This course will allow individuals to retrain in the area of radiotherapy and oncology. It is not suitable for people already holding a qualification in therapeutic radiography.
Students normally complete a PgDip in two years. Some chose to return to progress to an MSc on a part-time basis.
Radiography is a caring profession that calls for technological expertise. Therapeutic radiographers use radiation to give radiotherapy treatment to patients with cancer. If you are considering this career move, it is essential that you have good interpersonal skills as radiographers have to interact with other healthcare professionals as well as patients and their families, many of whom may need considerable reassurance.
This course will focus on the professional elements required of a therapeutic radiographer. The aim of the course is to further develop the analytical, theoretical and practical skills of an honours graduate so that they can demonstrate the necessary attributes required for a registered therapeutic radiographer. This will enable employment within the UK.
Teaching, learning and assessment
This course uses a wide range of learning and teaching methods, based on a problem-based learning approach with students working independently and collaboratively. The teaching and learning strategies are designed to enable independent progress within a supportive framework.
Clinical work-based learning will be undertaken, on a rotational basis, within regional cancer centres in hospitals in Aberdeen, Dundee, Edinburgh, Glasgow and Inverness and your personal performance will be assessed. These placements will take place over May to September. In general, you will be assessed by a variety of methods including case studies, essays and presentations. Normally there are under 15 students on this course, this ensures individuals receive excellent support and guidance. Joint teaching with other courses is utilised within this course. This allows individuals to benefit from a shared teaching and learning approach where discussion and experiences between students can occur.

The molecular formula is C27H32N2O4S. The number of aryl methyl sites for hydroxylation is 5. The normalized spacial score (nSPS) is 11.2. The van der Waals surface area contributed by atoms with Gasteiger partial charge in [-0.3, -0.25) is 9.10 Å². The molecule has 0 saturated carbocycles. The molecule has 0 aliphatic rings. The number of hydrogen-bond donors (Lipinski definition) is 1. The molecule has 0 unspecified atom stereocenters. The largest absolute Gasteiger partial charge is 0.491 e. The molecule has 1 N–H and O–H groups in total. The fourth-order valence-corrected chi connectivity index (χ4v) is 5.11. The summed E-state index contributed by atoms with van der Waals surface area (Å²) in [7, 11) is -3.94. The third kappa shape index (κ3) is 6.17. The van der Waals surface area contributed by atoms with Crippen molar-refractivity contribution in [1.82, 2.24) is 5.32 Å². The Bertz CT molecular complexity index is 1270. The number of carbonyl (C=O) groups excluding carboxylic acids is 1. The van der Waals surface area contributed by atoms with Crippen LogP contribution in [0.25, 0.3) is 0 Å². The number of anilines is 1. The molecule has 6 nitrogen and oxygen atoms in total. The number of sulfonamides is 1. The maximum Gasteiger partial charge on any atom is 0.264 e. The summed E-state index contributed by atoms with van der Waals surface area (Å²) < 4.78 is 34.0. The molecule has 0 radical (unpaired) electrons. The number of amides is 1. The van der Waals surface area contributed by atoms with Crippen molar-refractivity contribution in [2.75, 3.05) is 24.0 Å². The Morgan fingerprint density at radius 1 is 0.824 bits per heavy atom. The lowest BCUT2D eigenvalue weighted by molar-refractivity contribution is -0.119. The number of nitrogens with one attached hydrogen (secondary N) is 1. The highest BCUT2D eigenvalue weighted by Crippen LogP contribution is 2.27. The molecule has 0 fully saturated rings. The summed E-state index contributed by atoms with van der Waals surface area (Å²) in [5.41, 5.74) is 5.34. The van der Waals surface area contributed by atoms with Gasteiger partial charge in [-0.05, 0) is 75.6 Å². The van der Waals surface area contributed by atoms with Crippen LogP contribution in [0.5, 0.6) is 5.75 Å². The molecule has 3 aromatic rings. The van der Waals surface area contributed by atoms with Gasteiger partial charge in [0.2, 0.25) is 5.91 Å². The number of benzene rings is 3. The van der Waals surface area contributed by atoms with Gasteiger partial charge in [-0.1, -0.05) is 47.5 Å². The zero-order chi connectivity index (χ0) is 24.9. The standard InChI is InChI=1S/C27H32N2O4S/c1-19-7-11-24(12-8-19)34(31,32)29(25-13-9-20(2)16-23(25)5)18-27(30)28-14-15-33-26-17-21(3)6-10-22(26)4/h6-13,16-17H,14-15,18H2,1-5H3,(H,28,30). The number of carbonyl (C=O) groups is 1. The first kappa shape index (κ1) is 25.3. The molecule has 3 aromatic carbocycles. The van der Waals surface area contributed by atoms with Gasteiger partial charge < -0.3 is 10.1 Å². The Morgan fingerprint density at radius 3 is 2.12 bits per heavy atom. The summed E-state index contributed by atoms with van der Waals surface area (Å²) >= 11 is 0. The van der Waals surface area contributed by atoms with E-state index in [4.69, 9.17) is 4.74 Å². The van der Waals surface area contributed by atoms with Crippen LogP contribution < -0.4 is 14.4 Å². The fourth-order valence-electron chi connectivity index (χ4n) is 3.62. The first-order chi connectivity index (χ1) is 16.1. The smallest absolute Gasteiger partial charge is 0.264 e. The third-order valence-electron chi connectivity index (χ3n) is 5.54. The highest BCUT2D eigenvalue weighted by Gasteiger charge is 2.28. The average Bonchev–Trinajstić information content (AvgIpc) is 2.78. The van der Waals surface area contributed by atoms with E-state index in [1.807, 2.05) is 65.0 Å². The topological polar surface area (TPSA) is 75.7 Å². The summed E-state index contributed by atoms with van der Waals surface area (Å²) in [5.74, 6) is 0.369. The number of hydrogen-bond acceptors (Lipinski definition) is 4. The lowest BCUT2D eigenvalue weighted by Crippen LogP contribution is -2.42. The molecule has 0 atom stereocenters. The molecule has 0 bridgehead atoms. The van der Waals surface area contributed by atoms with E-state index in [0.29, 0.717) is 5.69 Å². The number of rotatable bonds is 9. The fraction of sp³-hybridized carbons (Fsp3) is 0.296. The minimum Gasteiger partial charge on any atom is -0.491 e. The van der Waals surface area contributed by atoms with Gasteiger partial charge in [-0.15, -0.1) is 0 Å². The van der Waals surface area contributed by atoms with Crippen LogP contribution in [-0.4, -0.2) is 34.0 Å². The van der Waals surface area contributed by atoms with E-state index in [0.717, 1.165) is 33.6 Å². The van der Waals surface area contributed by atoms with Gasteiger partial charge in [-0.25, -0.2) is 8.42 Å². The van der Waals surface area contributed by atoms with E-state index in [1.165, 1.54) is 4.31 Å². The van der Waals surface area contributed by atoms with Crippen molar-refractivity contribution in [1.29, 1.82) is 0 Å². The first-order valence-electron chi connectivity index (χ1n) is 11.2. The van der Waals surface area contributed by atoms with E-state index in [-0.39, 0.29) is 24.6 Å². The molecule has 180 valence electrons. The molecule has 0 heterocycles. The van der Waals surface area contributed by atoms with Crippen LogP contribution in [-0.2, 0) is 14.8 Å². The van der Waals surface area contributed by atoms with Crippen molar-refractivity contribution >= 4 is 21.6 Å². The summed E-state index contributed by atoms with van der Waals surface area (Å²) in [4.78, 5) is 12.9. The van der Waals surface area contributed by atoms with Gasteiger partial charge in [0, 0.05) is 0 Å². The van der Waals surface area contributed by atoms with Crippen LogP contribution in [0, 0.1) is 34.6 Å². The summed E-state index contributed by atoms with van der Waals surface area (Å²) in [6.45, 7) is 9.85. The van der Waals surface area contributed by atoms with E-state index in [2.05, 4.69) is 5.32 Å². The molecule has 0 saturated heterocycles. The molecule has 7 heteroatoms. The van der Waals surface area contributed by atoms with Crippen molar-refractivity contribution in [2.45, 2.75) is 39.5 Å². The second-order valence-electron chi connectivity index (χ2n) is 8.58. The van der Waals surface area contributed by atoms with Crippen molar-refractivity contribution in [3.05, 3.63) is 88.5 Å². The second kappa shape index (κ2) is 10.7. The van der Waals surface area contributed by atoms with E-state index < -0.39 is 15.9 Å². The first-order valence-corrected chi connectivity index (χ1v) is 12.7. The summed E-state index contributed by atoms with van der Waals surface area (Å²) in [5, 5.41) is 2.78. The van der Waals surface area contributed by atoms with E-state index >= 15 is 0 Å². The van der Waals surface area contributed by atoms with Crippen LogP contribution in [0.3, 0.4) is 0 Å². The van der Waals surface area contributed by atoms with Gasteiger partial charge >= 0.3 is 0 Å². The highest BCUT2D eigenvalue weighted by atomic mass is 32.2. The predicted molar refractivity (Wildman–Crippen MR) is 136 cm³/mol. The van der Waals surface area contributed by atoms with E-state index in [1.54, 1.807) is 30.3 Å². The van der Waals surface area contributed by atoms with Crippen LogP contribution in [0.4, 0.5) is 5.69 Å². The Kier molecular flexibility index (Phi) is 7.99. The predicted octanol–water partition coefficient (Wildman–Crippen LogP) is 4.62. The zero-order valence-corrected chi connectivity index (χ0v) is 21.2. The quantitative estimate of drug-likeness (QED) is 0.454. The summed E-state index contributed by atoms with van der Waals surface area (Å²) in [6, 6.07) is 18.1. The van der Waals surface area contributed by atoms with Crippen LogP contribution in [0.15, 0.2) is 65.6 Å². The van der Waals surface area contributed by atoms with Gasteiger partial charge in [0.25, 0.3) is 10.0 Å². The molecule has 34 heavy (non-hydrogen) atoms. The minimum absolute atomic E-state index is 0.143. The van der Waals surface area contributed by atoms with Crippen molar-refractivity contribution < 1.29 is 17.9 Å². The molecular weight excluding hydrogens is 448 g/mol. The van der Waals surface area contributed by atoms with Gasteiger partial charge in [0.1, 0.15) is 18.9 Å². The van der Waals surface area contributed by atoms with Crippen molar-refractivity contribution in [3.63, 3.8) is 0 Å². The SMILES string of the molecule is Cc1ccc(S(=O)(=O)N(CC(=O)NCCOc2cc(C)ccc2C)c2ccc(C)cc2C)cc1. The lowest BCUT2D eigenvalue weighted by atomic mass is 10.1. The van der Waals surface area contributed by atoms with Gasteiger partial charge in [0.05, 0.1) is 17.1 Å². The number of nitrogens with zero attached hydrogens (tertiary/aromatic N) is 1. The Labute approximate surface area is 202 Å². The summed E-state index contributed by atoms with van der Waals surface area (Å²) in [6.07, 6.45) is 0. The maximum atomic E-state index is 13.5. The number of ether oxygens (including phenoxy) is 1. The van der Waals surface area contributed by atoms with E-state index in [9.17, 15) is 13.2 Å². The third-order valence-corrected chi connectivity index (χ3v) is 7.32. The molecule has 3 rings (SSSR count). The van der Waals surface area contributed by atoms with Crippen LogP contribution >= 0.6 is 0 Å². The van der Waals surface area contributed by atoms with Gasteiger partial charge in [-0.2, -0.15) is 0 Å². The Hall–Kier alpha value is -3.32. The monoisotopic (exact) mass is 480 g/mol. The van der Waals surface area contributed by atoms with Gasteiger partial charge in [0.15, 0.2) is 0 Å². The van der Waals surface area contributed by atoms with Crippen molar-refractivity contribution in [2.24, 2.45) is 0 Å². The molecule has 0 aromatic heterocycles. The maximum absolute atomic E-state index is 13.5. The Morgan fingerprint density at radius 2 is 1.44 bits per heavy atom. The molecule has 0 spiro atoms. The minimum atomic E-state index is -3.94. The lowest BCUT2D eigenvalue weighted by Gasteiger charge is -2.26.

Teaching hours and attendance
All academic modules will be studied on campus where you will be required to attend classes and carry out independent work. The number of classes on campus along with required independent study will depend on size of the module. Both work based learning modules will be undertaken whilst on clinical placement in any of the five cancer centres in Scotland. In Year One clinical placement runs for 16 weeks May-Aug. In Year Two placement lasts for 20 weeks, May –Sept.
Links with industry/professional bodies
You can become a member of the College of Radiographers as a student and the Health and Care Professions Council (HCPC) on graduation. The course leads to eligibility to register as a therapeutic radiographer with the HCPC.
15 credits: Professional Studies for Health Professionals/ Radiotherapy Science/ Research Methods for Health Professionals 30 credits: Introduction to Cancer and its Management/ Radiotherapy and Oncology Practice One 45 credits: Radiotherapy and Oncology Practice Two 10 credits: Introduction to the Human Body / Science and Technology 50 credits: Work-Based learning 1/ Work- Based Learning 2 If progressing to MSc, you will also complete a research project (60 credits).
A starting salary of ’21,176 with excellent opportunity for career progression up to consultant level. A professional career in which you are eligible to register within just two years. A caring profession that calls for technological expertise in the rapid developing area of cancer treatment